This has been such an epic and thrilling experience and nothing like I’ve ever imagined because it’s been so full-on. I’ve been working harder than I’ve ever dreamed I’d have to and learning a lot. I don’t know how I’ll adjust right away, back to normal life. I’m going to probably sleep for a week. I’m very tired. It’s been so thrilling. Every day, it’s been, “Is this really happening? Yep, it’s really happening.”
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How long have you been shooting?
I’ve been here for eight months.
That’s a long time!
Yeah, I’ve never done anything that long. The last show I did was a half-hour, so it was less time. This is a big show, so it takes longer to shoot an episode.
What’s it been like working with David Tennant?
David is heaven, and he’s such a wonderful actor. This whole cast and the show is really on another level. Everyone is so uniquely special and right for their parts. For me, I’m here every day, and then someone else will come in. I’ll get a lot of one-on-one time with David Tennant. Then I get a lot of one-on-one time with Rachael Taylor. For me, it’s been f—ing great to really spend time with all of these people on camera and off. David is constantly impressing me. His acting is like jazz. He’s doing one thing, and then he’s doing something else. He can do a five-page scene like it’s nothing. I’m just continually impressed by him and his work ethic. He’s so positive. He’s just a great guy.
It sounds like it will be dark. Where does this fall compared to Jane choking on her vomit on Breaking Bad?
It’s darker. This is unlike anything Marvel has done before. People are going to be surprised by that. I think your mind goes to a certain place when you think of Marvel. I think the most exciting thing about them is their ability to execute things really well. This is them doing something completely different. This is all really right for that book and where Jessica started. The tone is pretty spot-on.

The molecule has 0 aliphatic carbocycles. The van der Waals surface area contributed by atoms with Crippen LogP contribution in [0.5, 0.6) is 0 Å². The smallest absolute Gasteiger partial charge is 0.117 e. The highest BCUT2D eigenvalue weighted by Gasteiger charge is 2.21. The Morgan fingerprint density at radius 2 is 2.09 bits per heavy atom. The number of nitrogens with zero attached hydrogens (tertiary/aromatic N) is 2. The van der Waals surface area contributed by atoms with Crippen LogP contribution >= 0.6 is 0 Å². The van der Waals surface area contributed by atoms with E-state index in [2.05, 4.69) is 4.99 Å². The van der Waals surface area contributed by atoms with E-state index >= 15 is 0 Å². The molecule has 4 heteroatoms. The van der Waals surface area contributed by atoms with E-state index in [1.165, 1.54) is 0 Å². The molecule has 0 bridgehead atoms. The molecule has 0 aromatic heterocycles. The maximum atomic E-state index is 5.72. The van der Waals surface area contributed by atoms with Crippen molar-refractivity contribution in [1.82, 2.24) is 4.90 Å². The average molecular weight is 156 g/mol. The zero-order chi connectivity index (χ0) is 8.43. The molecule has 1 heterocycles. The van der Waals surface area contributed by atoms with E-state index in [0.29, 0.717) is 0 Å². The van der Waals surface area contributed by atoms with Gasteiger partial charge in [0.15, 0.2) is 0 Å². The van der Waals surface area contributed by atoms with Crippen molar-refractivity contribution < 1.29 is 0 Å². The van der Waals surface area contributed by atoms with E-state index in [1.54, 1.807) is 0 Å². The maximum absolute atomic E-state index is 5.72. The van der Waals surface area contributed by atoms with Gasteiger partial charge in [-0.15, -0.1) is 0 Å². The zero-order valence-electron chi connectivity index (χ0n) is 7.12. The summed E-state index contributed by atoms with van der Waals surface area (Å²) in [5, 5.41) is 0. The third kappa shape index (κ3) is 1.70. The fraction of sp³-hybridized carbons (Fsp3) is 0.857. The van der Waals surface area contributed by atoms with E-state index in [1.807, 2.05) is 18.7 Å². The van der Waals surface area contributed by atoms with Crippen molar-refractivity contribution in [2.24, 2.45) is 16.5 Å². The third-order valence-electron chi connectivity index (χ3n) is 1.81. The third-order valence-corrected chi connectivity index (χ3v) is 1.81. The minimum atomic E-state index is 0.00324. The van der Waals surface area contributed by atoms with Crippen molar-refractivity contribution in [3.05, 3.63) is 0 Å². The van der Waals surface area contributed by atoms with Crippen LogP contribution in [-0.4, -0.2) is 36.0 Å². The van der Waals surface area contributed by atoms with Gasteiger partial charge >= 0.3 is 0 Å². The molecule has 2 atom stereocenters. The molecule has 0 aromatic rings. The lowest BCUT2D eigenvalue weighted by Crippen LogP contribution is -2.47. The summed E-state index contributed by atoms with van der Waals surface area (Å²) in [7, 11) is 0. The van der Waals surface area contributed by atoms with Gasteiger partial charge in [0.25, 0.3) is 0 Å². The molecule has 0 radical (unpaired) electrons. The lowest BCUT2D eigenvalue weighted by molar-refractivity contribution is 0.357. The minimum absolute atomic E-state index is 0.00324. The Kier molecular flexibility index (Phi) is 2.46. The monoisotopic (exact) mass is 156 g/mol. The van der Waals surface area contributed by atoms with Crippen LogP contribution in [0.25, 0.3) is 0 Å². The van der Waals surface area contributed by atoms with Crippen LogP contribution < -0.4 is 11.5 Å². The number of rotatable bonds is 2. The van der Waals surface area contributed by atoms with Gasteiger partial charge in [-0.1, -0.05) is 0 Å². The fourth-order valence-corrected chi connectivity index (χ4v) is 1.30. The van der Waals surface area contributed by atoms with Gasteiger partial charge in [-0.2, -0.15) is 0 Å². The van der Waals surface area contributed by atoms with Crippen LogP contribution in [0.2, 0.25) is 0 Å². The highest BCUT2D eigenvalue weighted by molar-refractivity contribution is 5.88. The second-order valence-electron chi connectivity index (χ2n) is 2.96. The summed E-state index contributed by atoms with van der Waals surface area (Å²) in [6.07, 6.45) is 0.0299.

That sounds right with Daredevil.
It’s not violent. I think it’s proportional for what that is. This is equally standing on its own. It’s like, “Whoa, what the f— is this?” Marvel has like 9,000 characters. They could do a horror movie tomorrow and call it Marvel. They can do anything. It’s really exciting for me to be a part of them doing something so different.
Is this a binger?
I think so because it’s serialized. It feels like a 13-hour movie. I haven’t seen the show, so who knows? You might need a breather. This show feels more like a movie than any serialized show I can think of.
What are the hard days on set for you?
We have pretty long hours. It’s pretty hardcore. The hardest part is starting early mornings on Monday and then by Wednesday working overnight, so I feel like I’m flying to Asia every week, getting off the plane and coming right back to work.
Did you get hurt at all?
I got a little bit of whiplash. It was fine.
It sounds like your lack of sleep might help the character.
That’s part of it. Jessica Jones doesn’t sleep much either. All of it really feeds the character. She doesn’t sleep. She’s got odd hours. It works for the role.